They’re rehabbing the Dispatch building in downtown Columbus. The building is fenced off, the windows have been removed, mobile platforms are moving around the structure, and you hear the familiar booms and bangs as workers pull out debris from the interior of the building and hurl it into dumpsters on the ground below. From the amount of work being done, it looks like the building is being effectively gutted.
Located in the center of the city, just across Third Street from the Ohio Statehouse, and recently added the Columbus Register of Historic Properties, the Dispatch building is an unremarkable five-story structure — except for the sign on the roof. The sign is a huge, elaborate metal and neon structure, half again as tall as the building itself, that has towered above the downtown core and beamed the name of the Dispatch and its claim to be Ohio’s greatest home newspaper for as long as I’ve lived in Columbus. The sign is a true Columbus institution and a throwback to earlier days in a city that has really reinvented itself in recent decades.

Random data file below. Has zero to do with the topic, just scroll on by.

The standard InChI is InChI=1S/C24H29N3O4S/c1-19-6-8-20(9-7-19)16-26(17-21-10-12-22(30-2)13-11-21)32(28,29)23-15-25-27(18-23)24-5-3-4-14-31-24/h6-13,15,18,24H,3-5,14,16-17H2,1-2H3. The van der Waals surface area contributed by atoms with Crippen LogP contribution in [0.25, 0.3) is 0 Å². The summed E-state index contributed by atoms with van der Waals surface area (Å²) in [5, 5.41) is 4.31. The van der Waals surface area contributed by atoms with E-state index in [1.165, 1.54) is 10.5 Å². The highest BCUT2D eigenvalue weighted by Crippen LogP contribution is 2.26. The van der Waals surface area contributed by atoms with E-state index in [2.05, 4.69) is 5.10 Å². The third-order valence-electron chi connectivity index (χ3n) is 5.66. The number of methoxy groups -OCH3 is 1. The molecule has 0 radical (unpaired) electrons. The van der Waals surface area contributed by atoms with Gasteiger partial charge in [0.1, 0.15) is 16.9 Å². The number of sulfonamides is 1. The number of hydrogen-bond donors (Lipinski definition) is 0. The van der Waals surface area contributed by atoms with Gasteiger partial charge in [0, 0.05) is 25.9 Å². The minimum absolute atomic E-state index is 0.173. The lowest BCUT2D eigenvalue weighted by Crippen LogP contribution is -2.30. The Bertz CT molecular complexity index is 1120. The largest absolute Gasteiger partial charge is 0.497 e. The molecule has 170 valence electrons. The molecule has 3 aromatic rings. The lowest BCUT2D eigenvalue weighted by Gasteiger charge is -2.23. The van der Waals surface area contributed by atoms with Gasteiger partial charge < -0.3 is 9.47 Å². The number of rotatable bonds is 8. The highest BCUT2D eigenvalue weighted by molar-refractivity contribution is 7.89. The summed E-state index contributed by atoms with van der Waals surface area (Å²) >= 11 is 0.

Of course, things change. The Dispatch editors and reporters have been moved to a new building about a block away, and the old Dispatch building is going to be made available to new tenants once the rehab work is done. The city’s Downtown Commission has approved the rehab work, but the filings and applications don’t address what’s going to happen to the sign. The Downtown Commission application cryptically notes, with respect to the sign, that “resolution as to what will happen to it has not occurred” — which makes it sound like the sign’s future is iffy.
I hope the sign survives. Downtown Columbus just wouldn’t be the same without it.